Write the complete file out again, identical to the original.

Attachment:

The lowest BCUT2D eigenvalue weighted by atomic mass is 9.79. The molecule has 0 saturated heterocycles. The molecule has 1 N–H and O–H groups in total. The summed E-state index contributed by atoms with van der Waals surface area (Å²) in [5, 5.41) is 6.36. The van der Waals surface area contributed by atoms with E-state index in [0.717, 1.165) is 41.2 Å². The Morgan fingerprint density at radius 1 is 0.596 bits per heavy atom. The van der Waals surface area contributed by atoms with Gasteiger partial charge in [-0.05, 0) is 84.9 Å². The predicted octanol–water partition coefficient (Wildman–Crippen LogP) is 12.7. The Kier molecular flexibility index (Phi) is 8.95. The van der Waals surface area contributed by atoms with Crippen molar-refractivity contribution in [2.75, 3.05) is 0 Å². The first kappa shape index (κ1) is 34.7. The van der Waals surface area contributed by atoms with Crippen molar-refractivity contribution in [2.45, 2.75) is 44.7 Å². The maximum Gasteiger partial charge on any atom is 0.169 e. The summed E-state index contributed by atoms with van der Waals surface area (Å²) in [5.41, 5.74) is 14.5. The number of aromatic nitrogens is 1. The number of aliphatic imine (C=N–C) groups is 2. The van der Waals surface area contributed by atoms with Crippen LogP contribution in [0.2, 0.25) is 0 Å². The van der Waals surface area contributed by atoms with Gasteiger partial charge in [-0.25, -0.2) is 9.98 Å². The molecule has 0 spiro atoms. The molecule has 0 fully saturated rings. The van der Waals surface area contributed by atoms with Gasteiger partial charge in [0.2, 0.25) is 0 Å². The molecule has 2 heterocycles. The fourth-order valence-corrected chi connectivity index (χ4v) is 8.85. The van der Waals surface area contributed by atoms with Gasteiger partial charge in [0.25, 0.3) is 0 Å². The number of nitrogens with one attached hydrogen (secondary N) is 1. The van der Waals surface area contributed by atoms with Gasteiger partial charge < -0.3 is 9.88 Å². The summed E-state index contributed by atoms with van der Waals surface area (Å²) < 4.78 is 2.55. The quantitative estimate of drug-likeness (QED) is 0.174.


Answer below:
The lowest BCUT2D eigenvalue weighted by atomic mass is 9.79. The molecule has 0 saturated heterocycles. The molecule has 1 N–H and O–H groups in total. The summed E-state index contributed by atoms with van der Waals surface area (Å²) in [5, 5.41) is 6.36. The van der Waals surface area contributed by atoms with E-state index in [0.717, 1.165) is 41.2 Å². The Morgan fingerprint density at radius 1 is 0.596 bits per heavy atom. The van der Waals surface area contributed by atoms with Gasteiger partial charge in [-0.05, 0) is 84.9 Å². The predicted octanol–water partition coefficient (Wildman–Crippen LogP) is 12.7. The Kier molecular flexibility index (Phi) is 8.95. The van der Waals surface area contributed by atoms with Crippen molar-refractivity contribution in [2.75, 3.05) is 0 Å². The first kappa shape index (κ1) is 34.7. The van der Waals surface area contributed by atoms with Crippen molar-refractivity contribution in [2.45, 2.75) is 44.7 Å². The maximum Gasteiger partial charge on any atom is 0.169 e. The summed E-state index contributed by atoms with van der Waals surface area (Å²) in [5.41, 5.74) is 14.5. The number of aromatic nitrogens is 1. The number of aliphatic imine (C=N–C) groups is 2. The van der Waals surface area contributed by atoms with Crippen LogP contribution in [0.2, 0.25) is 0 Å². The van der Waals surface area contributed by atoms with Gasteiger partial charge in [-0.25, -0.2) is 9.98 Å². The molecule has 0 spiro atoms. The molecule has 0 fully saturated rings. The van der Waals surface area contributed by atoms with Gasteiger partial charge in [0.2, 0.25) is 0 Å². The molecule has 2 heterocycles. The fourth-order valence-corrected chi connectivity index (χ4v) is 8.85. The van der Waals surface area contributed by atoms with Gasteiger partial charge in [0.25, 0.3) is 0 Å². The number of nitrogens with one attached hydrogen (secondary N) is 1. The van der Waals surface area contributed by atoms with Gasteiger partial charge < -0.3 is 9.88 Å². The summed E-state index contributed by atoms with van der Waals surface area (Å²) < 4.78 is 2.55. The quantitative estimate of drug-likeness (QED) is 0.174.